FIG. 2 illustrates the front control panel of the pump housing 5. It features a display window 8, preferably comprising alarm indicators and standard seven-segment displays such as liquid crystal displays (L.C.D) or light-emitting diodes (L.E.D). A suitable LCD is Hamlin model 4717315431. A plurality of buttons 9, preferably membrane switches, permit adjusting the numbers shown in window 8. A novel flip-handle control dial 10 is provided for switching between the modes indicated by the legends on the drawing. A half-spherical recess 11 is provided in the face of the pump housing and permits a disk-shaped handle 12, which is pivotally secured at two of its opposing edges, to be push-pivoted into recess 11. Handle 12 is secured in a dial housing attached to pump housing 5. The dial housing is attached to a multi-position switch, whose six contacts are illustrated at the lower left corner of FIG. 14. The user can place one finger on each face of disk 12 and rotate the disk about a horizontal axis, thereby closing respective switch contacts located, for example, on a printed circuit board (PCB) mounted within housing 5. When the desired setting is reached, disk 12 can be pivoted back flush with the housing surface, leaving no projecting elements to be snagged. by an ambulatory patient's clothing, tubing, or the like. This also reduces unauthorized manipulation of the controls.
FIG. 3 is a vertical cross-section through pump housing 5, showing a cassette-receiving chamber 4 and other components. The cassette is releasibly secured within chamber 4 by a latch 14, preferably spring-loaded, and released by a sliding handle 16 on the exterior side surface of housing 5. An optical emitter 18, disposed within the wall of a chamber 4 into which cassette 3 is inserted, emits a light beam into one side of cassette 3 and an optical decoder 19 on the opposing side of cassette 3 detects when a chamber 39 within cassette 3 is empty of fluid and causes an alarm to sound. Suitable components 18 and 19 are the TRW Optron #OP240 SLA GaAlAs plastic infrared emitting diode and the TRW Optron #OP550 SLC NPN silicon photo-transistor, both operating at a wavelength of 880 nanometers.
A microprocessor 20, preferably a Thomson/Mostek model ETC 944N-XYH or a National Semiconductor model COP444CN, is shown in FIG. 15 and is connected to all electrical elements in the pump housing, and responds to sensor input signals by generating appropriate control output signals in accordance with its program.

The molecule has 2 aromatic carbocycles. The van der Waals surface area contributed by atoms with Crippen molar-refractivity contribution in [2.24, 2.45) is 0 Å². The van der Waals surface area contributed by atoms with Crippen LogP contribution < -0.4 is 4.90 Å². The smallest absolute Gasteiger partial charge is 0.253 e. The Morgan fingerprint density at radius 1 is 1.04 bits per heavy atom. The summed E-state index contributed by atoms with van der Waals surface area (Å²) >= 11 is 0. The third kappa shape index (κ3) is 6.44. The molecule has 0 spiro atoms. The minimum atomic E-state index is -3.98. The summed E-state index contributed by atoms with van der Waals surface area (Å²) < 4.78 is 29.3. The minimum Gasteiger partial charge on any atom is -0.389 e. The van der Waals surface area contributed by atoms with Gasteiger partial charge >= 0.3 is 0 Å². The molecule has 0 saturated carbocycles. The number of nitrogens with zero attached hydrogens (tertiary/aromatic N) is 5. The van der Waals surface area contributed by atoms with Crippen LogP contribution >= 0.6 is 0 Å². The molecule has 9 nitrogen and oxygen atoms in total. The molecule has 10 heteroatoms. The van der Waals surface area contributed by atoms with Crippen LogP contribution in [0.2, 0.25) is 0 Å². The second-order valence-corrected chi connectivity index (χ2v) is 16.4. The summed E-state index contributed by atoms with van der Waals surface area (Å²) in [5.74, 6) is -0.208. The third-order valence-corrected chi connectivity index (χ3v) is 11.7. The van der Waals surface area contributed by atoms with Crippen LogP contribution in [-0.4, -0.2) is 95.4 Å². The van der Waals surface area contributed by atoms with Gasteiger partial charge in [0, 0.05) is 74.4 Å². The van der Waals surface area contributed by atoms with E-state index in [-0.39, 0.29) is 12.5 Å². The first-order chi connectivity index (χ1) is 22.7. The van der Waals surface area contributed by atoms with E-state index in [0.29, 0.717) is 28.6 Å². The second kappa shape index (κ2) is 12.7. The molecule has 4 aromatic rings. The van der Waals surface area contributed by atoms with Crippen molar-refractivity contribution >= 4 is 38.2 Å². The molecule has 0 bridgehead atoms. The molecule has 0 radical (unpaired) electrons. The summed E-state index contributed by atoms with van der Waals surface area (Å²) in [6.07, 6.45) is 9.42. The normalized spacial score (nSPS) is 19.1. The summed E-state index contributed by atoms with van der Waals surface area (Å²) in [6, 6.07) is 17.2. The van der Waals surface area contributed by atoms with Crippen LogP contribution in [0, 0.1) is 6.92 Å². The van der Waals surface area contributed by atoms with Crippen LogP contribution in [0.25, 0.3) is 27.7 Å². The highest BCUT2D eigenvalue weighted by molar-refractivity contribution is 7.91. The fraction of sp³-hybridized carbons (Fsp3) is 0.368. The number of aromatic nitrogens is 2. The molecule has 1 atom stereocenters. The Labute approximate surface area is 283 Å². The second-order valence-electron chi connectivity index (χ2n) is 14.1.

In particular, microprocessor 20 generates control pulses for rotation of a motor 22, which rotates a cam and thereby causes a cam follower or piston 24 to compress the bellows portion of cassette 3. Motor 22 is preferably a DC gearmotor such as model 1624E003SP42+16/5, 262:1 K297 from MicroMo Electronics. Of course, an equivalent element, such as an eccentric cam, could be used in place of piston 24, with minor modifications. Microprocessor 20 controls window 8's seven-segment display driver 26, which is preferably a National Semiconductor model COP472N-3. Microprocessor 20 also monitors switches 9, control dial 10, optical detector 19, battery energy level, and a pressure sensor 28. Pressure sensor 28 is preferably a piezo-electric disc transducer, such as model PZT-5A #6020 from the Vernitron Piezoelectric division, and detects the pressure between bellows 34 and piston 24.
Microprocessor 20 processes the shape of the curve of the variation of pressure with time to detect whether a blockage or break in the tubing has occurred. The system can distinguish the following conditions: (1) an empty cassette-receiving chamber; (2) an upstream blockage or occlusion in supply tube 2; and (3) a downstream blockage or occlusion, such as the patient kinking output tube 6. In the case of an upstream occlusion, the typical bell curve described by the pressure signal from the transducer 28 is shifted some milliseconds later in time with respect to the motor cycle and piston movement. In the case of a downstream occlusion, the peak of the pressure curve is higher than the normal voltage signal peak of about 1.2 volts. Electrical power is supplied by a battery 29, preferably of the 4-volt variety. The microprocessor's memory preferably includes 128 bytes of RAM (Random Access Memory) and 2 kilobytes of ROM (Read-Only Memory), preferably containing the operating program whose flow charts are shown in FIGS. 7-13.